Whether public services are better delivered through centralized or decentralized administrative systems is one of the most enduring debates in public administration. This article contributes to the debate with a study of program outcome achievement in U.S. child welfare services. We examine whether centralized state-administered or decentralized county-administered systems are more successful at realizing desired outcomes, which exhibit greater performance equity, and which are more successful at securing program outcomes in rural settings. Using a coarsened exact matching approach to quasi-experimental research, we find that centralized child welfare systems exhibit greater success at achieving desired outcomes-in both rural contexts and overall. No discernible difference is found in centralized and decentralized systems' performance equity; outcome disparities exist under both structures. The study thus lends credence to centralization arguments, but at the same time cautions that centralized administration is not a structural panacea.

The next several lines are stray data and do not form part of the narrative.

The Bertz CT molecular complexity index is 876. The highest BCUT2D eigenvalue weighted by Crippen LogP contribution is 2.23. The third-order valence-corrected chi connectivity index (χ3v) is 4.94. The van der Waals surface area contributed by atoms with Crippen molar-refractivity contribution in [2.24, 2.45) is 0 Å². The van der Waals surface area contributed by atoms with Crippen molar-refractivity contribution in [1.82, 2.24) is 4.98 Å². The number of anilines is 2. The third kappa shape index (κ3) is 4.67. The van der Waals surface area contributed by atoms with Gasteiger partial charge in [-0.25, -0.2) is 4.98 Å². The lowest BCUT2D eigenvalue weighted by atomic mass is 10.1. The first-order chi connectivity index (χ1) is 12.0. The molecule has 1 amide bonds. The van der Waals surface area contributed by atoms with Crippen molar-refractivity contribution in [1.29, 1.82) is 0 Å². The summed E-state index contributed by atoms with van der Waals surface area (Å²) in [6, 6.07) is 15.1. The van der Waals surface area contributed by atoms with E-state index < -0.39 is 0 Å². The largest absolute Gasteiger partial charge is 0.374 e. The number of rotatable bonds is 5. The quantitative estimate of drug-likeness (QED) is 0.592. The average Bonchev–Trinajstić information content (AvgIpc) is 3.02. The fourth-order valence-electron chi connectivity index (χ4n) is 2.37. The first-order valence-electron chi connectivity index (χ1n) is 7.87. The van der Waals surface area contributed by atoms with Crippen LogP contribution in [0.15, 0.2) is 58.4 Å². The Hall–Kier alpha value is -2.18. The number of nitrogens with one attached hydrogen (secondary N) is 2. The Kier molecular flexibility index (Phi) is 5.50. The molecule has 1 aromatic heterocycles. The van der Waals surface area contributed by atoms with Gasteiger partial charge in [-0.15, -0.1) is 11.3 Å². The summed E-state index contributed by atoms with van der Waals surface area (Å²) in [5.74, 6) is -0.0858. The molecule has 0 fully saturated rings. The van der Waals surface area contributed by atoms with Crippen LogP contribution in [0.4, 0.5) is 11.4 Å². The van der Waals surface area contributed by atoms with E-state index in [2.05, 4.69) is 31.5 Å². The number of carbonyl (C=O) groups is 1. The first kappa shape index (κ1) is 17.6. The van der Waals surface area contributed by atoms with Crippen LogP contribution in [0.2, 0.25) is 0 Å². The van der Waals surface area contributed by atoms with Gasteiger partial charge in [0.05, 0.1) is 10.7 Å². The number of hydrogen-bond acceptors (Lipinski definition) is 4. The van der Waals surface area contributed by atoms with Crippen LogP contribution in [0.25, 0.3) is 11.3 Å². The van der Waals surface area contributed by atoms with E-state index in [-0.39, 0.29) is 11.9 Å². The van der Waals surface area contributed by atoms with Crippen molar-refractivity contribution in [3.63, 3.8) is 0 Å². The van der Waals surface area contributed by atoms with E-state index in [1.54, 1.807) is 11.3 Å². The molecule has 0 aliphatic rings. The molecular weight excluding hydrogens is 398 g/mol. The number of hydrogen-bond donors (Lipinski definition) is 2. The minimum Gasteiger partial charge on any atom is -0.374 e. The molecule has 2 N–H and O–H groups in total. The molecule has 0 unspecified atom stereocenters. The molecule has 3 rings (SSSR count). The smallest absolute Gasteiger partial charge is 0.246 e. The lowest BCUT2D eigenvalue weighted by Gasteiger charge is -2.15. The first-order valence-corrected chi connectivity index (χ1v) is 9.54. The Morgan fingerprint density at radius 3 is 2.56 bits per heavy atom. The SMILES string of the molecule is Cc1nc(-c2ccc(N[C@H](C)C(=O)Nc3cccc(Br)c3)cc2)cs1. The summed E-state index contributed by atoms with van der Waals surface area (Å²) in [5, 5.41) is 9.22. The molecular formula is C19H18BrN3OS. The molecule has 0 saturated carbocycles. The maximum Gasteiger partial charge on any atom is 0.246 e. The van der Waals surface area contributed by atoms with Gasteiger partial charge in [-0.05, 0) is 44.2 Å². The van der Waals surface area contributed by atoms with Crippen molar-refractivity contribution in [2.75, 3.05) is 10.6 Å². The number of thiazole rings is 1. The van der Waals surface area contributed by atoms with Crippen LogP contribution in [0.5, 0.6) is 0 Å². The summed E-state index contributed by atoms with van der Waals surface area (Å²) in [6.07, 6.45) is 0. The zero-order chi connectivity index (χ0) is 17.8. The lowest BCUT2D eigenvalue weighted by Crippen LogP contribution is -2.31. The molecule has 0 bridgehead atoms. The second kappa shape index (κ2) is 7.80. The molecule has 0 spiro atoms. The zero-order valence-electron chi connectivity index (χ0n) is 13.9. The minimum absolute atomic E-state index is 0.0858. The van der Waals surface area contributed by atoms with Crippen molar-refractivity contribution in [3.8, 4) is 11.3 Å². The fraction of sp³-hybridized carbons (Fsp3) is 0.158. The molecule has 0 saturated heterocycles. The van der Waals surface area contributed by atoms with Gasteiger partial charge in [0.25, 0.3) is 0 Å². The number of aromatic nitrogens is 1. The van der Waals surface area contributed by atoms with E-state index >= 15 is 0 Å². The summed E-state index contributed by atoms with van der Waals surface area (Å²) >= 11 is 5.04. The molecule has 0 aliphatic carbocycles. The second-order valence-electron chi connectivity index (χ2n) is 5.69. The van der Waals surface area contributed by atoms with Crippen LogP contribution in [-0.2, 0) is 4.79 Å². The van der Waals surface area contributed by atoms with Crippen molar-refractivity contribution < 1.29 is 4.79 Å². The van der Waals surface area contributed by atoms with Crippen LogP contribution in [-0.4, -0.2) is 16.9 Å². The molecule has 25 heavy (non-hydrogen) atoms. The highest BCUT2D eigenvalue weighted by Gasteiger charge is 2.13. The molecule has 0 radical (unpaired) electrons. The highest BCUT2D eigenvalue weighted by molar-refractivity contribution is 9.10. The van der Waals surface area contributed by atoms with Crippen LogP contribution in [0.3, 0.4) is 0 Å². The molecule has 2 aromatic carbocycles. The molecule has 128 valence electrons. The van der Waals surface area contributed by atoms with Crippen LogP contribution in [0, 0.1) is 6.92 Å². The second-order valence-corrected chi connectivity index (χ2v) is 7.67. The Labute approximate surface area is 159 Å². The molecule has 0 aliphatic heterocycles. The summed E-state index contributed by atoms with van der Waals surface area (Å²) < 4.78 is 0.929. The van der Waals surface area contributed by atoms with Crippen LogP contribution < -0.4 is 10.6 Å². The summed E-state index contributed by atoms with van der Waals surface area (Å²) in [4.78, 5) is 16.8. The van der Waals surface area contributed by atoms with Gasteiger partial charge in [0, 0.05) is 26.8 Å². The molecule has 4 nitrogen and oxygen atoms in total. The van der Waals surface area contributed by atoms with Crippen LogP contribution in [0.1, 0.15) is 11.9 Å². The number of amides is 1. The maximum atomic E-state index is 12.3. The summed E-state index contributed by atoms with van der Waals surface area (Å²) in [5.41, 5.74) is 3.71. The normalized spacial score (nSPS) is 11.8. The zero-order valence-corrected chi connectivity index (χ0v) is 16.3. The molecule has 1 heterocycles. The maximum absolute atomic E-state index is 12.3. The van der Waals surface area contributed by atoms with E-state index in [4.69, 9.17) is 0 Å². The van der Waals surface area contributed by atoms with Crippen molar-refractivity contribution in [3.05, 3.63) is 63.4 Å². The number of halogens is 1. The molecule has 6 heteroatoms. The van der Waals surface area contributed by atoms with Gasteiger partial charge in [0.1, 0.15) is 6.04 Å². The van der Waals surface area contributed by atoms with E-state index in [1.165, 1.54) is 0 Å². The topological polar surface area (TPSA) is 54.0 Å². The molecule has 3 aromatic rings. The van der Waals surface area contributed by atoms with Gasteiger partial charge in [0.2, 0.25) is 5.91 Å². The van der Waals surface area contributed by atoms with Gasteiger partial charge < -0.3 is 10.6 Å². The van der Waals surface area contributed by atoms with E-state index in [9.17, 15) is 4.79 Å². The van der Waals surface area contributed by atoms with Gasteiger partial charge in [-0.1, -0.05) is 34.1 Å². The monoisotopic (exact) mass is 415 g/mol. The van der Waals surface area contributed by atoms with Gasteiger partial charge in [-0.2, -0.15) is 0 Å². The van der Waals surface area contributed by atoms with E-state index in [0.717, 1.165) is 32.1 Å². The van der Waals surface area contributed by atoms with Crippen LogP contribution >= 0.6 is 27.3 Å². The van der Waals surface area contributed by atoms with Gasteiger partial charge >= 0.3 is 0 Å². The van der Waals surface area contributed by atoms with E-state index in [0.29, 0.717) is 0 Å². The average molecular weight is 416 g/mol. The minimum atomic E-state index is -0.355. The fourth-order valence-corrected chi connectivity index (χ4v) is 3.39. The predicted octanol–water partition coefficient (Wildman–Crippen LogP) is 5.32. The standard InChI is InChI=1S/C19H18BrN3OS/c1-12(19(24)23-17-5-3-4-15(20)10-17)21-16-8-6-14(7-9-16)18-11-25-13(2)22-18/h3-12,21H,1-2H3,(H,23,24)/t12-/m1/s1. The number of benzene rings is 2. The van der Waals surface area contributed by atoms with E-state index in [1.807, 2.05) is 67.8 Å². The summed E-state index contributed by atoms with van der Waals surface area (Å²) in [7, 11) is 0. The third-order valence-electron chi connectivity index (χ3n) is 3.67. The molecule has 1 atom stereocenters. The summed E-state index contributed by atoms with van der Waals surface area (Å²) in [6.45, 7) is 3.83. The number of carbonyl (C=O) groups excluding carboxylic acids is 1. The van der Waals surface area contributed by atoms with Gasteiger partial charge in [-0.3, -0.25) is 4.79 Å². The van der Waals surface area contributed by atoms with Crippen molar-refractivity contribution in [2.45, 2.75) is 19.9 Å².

Administrative (de)centralization, performance equity, and outcome achievement in rural contexts
An empirical study of U.S. child welfare systems